West Berlin was a vibrant town, or had been once upon a time. But having been segregated from the rest of free Germany and then drawn and quartered between the Allied Powers for so many years, a lot of the life had gone out of it. A city living in pieces, drawn and quartered; it was like trying to cut a cake by taking out the center and expecting the rest of it to stand on its own ... it just didn't work. And of course the East Germans couldn't wait to get over here - this was the life they remembered from before the War, the life, the carefree life, the life of capitalism where money could be made and life could be good. Hannibal smiled sadly to himself as he strolled down the grey, murky streets. *Yeah, well, judging by how many were crossing over the border now - a thousand a day someone said, the lure of West Berlin is definitely a strong one.* 30,000, 40,000; no one had any kind of an accurate count anymore. The city was bursting at the seams with all the refugees.
He trudged along trying to remember where he could cross paths with Sergeant Carter and his patrol. He really wanted to check out the wall. That was where the action was these days - not sitting in the office filling out forms, but going up and down beside the wall.
As he got closer to it, he looked at the ugly, twisted slash across what had been a very lovely city. Even with the War and all the damage from that, Berlin had managed to hang onto some of its dignity, its grandeur, but not anymore. This was an ugly, ugly scar rippling across the corpse done by a highly inept surgeon, one with no skill and no caring. He hated seeing it. It was ugly ... there was no other word for it.
He began walking along the perimeter fence, his thoughts deeply introspective, wondering how it was man could do this to man. Then his ears tuned in to the background and he heard marching feet coming up behind him. Smith stopped, turned and saw the American patrol coming up to him at a clipped pace, not quite marching but definitely moving toward him in a quick and determined manner. *That has to be Sergeant Carter and his squad. Good.* Carter was a good conversationalist and got long well with the senior officer. Hannibal enjoyed talking to him, whereas most officers preferred to keep a distance between themselves and the enlisted men under them. But Smith had the sense to know that the soldier on the street was where you found the real picture. He was looking forward to talking to somebody right now; the inanities of life at the officers' club really bored Hannibal to hell. Command just wasn't quite what he'd expected, not like this anyway. But then, he'd expected to be involved in some war somewhere; if this was a >war' then he was going to go nuts and die from the sheer boredom of it. Nothing was happening here, nothing since the saber rattling.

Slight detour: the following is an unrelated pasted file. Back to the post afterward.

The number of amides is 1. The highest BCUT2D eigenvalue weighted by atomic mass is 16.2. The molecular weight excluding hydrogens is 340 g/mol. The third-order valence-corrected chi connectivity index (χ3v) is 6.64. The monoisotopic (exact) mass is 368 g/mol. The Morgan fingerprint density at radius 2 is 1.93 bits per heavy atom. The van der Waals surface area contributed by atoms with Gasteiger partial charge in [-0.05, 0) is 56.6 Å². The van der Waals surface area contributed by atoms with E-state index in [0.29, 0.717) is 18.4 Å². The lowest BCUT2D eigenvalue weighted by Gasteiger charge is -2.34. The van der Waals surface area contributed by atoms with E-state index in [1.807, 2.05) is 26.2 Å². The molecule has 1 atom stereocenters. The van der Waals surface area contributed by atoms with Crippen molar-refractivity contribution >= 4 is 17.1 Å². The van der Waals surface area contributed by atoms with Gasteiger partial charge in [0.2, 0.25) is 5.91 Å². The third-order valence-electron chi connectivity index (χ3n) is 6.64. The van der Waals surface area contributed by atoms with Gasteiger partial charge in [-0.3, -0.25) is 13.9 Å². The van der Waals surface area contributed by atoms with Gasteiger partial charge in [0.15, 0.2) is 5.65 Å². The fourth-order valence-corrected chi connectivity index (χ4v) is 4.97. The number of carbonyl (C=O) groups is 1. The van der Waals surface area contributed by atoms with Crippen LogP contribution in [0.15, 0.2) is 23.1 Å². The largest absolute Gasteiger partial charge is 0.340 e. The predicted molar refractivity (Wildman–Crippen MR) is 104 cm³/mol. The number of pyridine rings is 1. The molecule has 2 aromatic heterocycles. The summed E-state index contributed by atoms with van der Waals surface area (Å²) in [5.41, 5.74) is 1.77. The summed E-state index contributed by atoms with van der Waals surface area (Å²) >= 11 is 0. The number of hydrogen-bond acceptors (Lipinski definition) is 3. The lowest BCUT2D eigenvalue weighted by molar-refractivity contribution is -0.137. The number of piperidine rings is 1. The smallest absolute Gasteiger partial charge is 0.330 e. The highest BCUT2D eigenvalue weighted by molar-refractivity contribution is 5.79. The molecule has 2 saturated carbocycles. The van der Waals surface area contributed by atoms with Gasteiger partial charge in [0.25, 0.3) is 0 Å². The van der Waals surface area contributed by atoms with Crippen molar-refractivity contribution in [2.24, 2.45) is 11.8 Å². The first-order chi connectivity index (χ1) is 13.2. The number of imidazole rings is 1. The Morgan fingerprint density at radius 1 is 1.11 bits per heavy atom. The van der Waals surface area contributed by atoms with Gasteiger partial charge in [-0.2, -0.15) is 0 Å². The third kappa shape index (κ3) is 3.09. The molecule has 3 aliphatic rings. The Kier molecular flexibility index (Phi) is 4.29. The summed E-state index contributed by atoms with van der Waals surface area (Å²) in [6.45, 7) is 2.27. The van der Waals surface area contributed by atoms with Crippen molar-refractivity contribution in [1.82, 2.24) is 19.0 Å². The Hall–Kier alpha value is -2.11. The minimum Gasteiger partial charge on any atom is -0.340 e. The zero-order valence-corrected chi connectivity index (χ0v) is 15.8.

Carter saw his C.O. and waved, then saluted, recognizing that civilians were in the area, and protocol had to be maintained. Hannibal once again gave a casual salute back, indicating that he wasn't standing on formality at this point. As Smith sauntered towards the group of soldiers, they joined forces. Carter looked at him oddly. "What are you doing here, sir?"